Solving Absolute Value Inequalities  
 
Introduction  
In this section of MATHguide, you will learn how to solve absolute value inequalities. Here are the topics within this page:

The symbol for absolute value is two vertical lines. If we were to write 'the absolute value of negative four' using symbols, it would look like this:
What this means relates to the definition of absolute value. The definition of absolute value for single variable problems is the distance from zero. Negative four is four units from zero, as this graphic will show.
This is how to write it symbolically.
Likewise, the absolute value of 2 can be shown like this.
 
To solve equations that contain absolute value symbols, let us first look at a simple equation.
If we want to know which xvalues satisfy this equation, we have to think about possible solutions. We should know there are two solutions based on this information.
It can be seen using the number line below that 3 and 3 are both 3 units from zero.
 
We will consider solutions to this type of absolute value equation...
...where a, b, and k are real numbers. Since absolute value represents a distance from zero, the absolute value can never be equal to a negative value (the kvalue cannot be a negative value). Distance can only be zero or greater. Therefore, if an absolute value is ever less than zero (k<0), there is no solution within the set of real numbers.
If the absolute value is equal to zero (k=0), there is only one solution within the set of real values. If the absolute value is greater than zero (k>0), there will be two solutions within the set of real values. Our next section will explore some examples.
 
Here is our first example.
As we saw with our example from the previous section [INSERT LINK HERE], we need to form two equations when dismantling the absolute value equation. We set two equations: one with a positive right side and the other with a negative right side. This is called 'bifurcating' the absolute value equation: meaning to form two equations.
To solve these equations, subtract 4 from both sides to get these solutions.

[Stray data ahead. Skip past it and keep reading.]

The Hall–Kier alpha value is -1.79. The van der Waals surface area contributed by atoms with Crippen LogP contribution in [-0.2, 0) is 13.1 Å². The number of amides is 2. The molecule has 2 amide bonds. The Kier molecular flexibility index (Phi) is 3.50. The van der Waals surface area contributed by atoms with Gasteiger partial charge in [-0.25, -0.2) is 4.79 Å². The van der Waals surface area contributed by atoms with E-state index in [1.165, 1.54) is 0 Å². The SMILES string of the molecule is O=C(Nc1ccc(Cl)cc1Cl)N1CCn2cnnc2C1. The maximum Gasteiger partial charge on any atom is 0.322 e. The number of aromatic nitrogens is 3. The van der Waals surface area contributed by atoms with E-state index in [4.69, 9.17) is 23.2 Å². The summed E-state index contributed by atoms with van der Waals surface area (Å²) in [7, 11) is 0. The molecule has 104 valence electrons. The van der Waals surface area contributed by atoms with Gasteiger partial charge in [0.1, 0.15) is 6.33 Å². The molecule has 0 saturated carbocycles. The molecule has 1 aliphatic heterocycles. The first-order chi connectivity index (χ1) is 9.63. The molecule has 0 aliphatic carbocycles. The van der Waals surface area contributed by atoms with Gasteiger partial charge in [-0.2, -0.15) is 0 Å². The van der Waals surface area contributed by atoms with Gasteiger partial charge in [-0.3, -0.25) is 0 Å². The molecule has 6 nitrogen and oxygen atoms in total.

Here is our second example.
Now, we will bifurcate the absolute value equation.
We will solve these equations. For the first step, we will add one to both sides of each equation.
Next, we will divide each equation by two to gain our final solutions.
Our next section will detail the steps needed to get the solution(s) for inequalities that contain absolute value.
 
When we encounter an absolute value inequality, we must follow several algebraic steps. Those steps are outlined below.
 
The steps outlined within the last section will be utilized for the two examples below. Example 1:
Step 1: It informs us to get the absolute value alone. The absolute value is already alone on one side. On to the next step... Step 2: It tells us to change the inequality to an equality. This gives us the following equation.
Step 3: We are told to make two equations, which is the bifurcation step.
Step 4: We must solve the equations. We can solve the two equations by adding 3 to both sides. These are the critical values that we get.
Step 5: We must plot the critical values. We must use solid points because the original problem partly contains equality.
Step 6: Now we have to test a value that isn't a critical value. Since zero is not a critical value, it is a valid test value. Zero rests between our critical values.
To test this value, replace the 'x' within the original problem to see if it produces a true expression, like so.
Since 3 is less than 7, our test value of zero produces a true response. Therefore, the interval between 4 and 10 is the interval to be shaded. Step 7: When we shade intervals, we usually shade either to the left and right of the critical values or we shade in between the critical values. Since the middle interval is a solution. We will shade that section. [Values within the other two intervals can be tested at the reader's leisure. Values within the left and right intervals produce false results.]
Besides a visual representation, we can represent the interval using inequalities. Since the solution is between 4 and 10, we can represent the interval using a compound inequality.
For the next example, the algebra will be shown but accompanied by less of an explanation.
Example 2:
Check the value x = 0.
Therefore, this is the inequality that is the solution.
Use the video below to help understand this lesson.  
This instructional video will explain how to use a graphing calculator to solve absolute value inequalities. This video utilizes a TINspire calculator, but several other manufacturers make excellent calculators, too, like Casio, Datexx, and HP. There are also several websites that offer webbased calculators.
 
Here is a video that can help you learn the lessons above.
ideo: Solving Absolute Value Inequalities  
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